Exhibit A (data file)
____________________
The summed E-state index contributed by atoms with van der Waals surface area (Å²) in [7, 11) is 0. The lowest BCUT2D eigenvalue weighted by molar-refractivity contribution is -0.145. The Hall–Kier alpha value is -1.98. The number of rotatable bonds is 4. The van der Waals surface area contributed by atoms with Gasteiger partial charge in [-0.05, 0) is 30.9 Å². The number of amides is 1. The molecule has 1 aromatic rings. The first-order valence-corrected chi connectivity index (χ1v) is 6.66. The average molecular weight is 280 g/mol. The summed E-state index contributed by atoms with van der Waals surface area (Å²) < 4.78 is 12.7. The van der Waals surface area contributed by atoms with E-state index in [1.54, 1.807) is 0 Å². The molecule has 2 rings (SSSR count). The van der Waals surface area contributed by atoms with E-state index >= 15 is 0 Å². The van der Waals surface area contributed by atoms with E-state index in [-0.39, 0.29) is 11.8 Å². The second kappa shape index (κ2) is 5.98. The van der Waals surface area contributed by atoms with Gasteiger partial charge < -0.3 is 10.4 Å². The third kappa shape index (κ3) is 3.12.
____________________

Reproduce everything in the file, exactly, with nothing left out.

The summed E-state index contributed by atoms with van der Waals surface area (Å²) in [7, 11) is 0. The lowest BCUT2D eigenvalue weighted by molar-refractivity contribution is -0.145. The Hall–Kier alpha value is -1.98. The number of rotatable bonds is 4. The van der Waals surface area contributed by atoms with Gasteiger partial charge in [-0.05, 0) is 30.9 Å². The number of amides is 1. The molecule has 1 aromatic rings. The first-order valence-corrected chi connectivity index (χ1v) is 6.66. The average molecular weight is 280 g/mol. The summed E-state index contributed by atoms with van der Waals surface area (Å²) < 4.78 is 12.7. The van der Waals surface area contributed by atoms with E-state index in [1.54, 1.807) is 0 Å². The molecule has 2 rings (SSSR count). The van der Waals surface area contributed by atoms with E-state index >= 15 is 0 Å². The van der Waals surface area contributed by atoms with E-state index in [-0.39, 0.29) is 11.8 Å². The second kappa shape index (κ2) is 5.98. The van der Waals surface area contributed by atoms with Gasteiger partial charge < -0.3 is 10.4 Å². The third kappa shape index (κ3) is 3.12.